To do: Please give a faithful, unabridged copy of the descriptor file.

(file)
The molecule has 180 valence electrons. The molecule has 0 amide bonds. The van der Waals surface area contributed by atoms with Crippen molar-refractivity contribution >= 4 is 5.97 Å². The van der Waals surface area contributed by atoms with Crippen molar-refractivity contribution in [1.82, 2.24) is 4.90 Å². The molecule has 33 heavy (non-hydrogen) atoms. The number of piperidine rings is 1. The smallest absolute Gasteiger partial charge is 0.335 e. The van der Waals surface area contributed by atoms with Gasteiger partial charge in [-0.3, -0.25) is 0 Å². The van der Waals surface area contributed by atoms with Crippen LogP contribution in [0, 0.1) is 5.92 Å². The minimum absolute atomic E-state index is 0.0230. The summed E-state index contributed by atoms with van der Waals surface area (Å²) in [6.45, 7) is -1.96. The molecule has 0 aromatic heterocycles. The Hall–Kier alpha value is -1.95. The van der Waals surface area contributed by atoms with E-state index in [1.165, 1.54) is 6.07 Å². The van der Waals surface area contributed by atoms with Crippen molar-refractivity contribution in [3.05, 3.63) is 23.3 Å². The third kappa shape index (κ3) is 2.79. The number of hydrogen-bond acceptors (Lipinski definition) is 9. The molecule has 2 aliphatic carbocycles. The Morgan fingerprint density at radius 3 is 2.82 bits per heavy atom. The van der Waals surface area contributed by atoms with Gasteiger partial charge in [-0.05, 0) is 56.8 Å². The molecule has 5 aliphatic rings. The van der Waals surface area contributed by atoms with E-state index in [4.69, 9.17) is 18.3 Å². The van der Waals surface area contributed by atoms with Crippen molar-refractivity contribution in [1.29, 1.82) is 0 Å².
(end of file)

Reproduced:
The molecule has 180 valence electrons. The molecule has 0 amide bonds. The van der Waals surface area contributed by atoms with Crippen molar-refractivity contribution >= 4 is 5.97 Å². The van der Waals surface area contributed by atoms with Crippen molar-refractivity contribution in [1.82, 2.24) is 4.90 Å². The molecule has 33 heavy (non-hydrogen) atoms. The number of piperidine rings is 1. The smallest absolute Gasteiger partial charge is 0.335 e. The van der Waals surface area contributed by atoms with Gasteiger partial charge in [-0.3, -0.25) is 0 Å². The van der Waals surface area contributed by atoms with Crippen LogP contribution in [0, 0.1) is 5.92 Å². The minimum absolute atomic E-state index is 0.0230. The summed E-state index contributed by atoms with van der Waals surface area (Å²) in [6.45, 7) is -1.96. The molecule has 0 aromatic heterocycles. The Hall–Kier alpha value is -1.95. The van der Waals surface area contributed by atoms with E-state index in [1.165, 1.54) is 6.07 Å². The van der Waals surface area contributed by atoms with Crippen molar-refractivity contribution in [3.05, 3.63) is 23.3 Å². The third kappa shape index (κ3) is 2.79. The number of hydrogen-bond acceptors (Lipinski definition) is 9. The molecule has 2 aliphatic carbocycles. The Morgan fingerprint density at radius 3 is 2.82 bits per heavy atom. The van der Waals surface area contributed by atoms with Gasteiger partial charge in [-0.05, 0) is 56.8 Å². The molecule has 5 aliphatic rings. The van der Waals surface area contributed by atoms with E-state index in [4.69, 9.17) is 18.3 Å². The van der Waals surface area contributed by atoms with Crippen molar-refractivity contribution in [1.29, 1.82) is 0 Å².